How might your spirit move from fearful to faithful, by engaging in prayer? Set aside time to pray these six verses a few different ways. Allow the Spirit in!
And, after you pray, ….
Engage in fruitful conversation, pastor to pastor, pastors and laity, about the fears, hopes and dreams for your congregation.
Engage in study, collective prayer, focus on how your congregation of Christ’s church will lift up the mission even in the midst of these uncertain times.
Engage around the story of your congregation and the United Methodist Church, learning how we made it this far along the journey, looking for insights on what and who and how you will step forward in faith from here.
This past Sunday, many of you heard sermons or preached sermons focused on the Prodigal Son story. The story is one where a family’s world and specifically one son’s world, is turned upside down. The one son squanders his inheritance and then comes crawling back to his family to get a job so that he can eat, now that he has nothing. The other son, the one who remained (to care for family and farm), feels unseen for his faithfulness. The father welcomes the wayward son home and throws a party, with a feast, to welcome home the one who was lost. Sometimes we focus on which son we are most like and how our father’s actions would make us feel. Maybe we are like one of the sons. The good news is that this father deeply loves both sons, welcoming one home with open arms despite how he treated his inheritance and reminding the other son that everything he has belongs to him.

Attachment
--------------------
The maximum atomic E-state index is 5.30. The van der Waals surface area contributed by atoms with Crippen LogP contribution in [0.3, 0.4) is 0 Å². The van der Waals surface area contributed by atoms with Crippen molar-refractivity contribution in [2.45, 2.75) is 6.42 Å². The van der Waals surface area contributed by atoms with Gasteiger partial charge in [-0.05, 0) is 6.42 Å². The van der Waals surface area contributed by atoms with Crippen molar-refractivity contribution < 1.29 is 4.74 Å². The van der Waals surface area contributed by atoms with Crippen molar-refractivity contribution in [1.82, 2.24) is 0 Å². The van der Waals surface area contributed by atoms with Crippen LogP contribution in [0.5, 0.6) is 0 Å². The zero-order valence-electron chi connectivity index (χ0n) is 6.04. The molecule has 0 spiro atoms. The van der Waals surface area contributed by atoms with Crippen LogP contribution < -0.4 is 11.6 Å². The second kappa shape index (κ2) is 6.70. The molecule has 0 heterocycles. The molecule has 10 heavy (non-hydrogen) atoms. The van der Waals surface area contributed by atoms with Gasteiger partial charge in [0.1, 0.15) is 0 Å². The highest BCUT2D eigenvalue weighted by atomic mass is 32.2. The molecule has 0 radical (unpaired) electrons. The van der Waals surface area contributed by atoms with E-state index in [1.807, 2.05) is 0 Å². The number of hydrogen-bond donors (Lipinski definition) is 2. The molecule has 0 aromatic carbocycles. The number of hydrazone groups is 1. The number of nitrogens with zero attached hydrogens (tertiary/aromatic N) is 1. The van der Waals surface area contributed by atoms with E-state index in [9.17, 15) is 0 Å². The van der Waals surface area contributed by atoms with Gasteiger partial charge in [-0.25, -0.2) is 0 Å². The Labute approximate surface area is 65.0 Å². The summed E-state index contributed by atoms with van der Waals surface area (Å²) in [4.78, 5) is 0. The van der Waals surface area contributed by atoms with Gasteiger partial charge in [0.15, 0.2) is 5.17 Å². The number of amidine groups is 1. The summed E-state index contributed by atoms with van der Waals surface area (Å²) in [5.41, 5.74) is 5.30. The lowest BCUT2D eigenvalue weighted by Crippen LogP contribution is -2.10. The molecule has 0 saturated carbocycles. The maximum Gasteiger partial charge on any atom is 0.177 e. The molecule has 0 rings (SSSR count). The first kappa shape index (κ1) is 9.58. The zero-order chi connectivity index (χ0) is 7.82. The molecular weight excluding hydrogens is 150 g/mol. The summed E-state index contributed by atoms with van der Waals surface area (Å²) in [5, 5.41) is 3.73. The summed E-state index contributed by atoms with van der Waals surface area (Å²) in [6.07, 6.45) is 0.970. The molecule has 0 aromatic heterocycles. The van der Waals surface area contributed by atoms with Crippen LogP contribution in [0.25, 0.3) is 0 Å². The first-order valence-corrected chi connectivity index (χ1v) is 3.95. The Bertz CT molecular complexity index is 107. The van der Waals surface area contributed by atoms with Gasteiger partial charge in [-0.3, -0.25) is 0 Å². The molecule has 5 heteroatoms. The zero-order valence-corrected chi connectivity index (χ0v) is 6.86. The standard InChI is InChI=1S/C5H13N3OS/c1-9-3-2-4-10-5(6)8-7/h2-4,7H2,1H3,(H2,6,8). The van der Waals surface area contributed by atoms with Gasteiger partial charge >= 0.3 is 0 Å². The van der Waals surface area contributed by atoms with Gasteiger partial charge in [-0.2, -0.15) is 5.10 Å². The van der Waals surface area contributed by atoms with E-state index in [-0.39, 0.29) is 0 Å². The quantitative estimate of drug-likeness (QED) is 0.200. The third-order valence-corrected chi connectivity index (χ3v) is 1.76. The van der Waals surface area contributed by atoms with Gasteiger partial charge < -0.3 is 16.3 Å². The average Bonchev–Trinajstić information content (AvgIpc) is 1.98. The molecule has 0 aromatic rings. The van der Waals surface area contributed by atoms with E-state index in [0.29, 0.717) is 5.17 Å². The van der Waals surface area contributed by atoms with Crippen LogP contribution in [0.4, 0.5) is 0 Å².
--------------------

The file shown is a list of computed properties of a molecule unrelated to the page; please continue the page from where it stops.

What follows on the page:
This parable is a beautiful reminder of how God sees us, and our church, welcoming us all home. No matter what has happened or how wrong things have gone, how much worry we carry, how we have lived or scraped by through a dry season, God embraces us and shares with us all of God’s gifts, mercy and grace. As I heard this preached this weekend in the church I was attending, I thought of our late colleague, Junius B. Dotson, from Discipleship Ministries of the UMC. He hosted a series called “See All the People” which I often used as a pastor. I was inspired by his joy and caught the excitement and great need for this message. In the parable, God sees all the people; and we have the opportunity to model our ministry in the same way – to see ALL the people. We model welcoming ALL people so that ALL may know love, ALL may know the warmth of a church home, ALL may become their full selves and live out their calling, and so our fellow Christians would also welcome ALL.
God welcomes us home, God’s loving arms. Don’t let the memories of a difficult season wear you out. Let those memories go, so that you may lean into the loving arms of God, who embraces all of who we are and says, “I love you. Welcome home.” As we look to the future, our Bishop, Leonard Fairley, quotes Corrie Ten Boom well: “Never be afraid to trust an unknown future to a known God.” Amen and amen.
If you would like to pray the psalms together, join me on Tuesdays and Thursdays for Morning Prayer throughout the season of Lent. We pray for our world and one another at 8am via zoom, and wrap up before 8:30. The link is in the newsletter or available from firstname.lastname@example.org. On Thursdays, we especially pray a psalm together.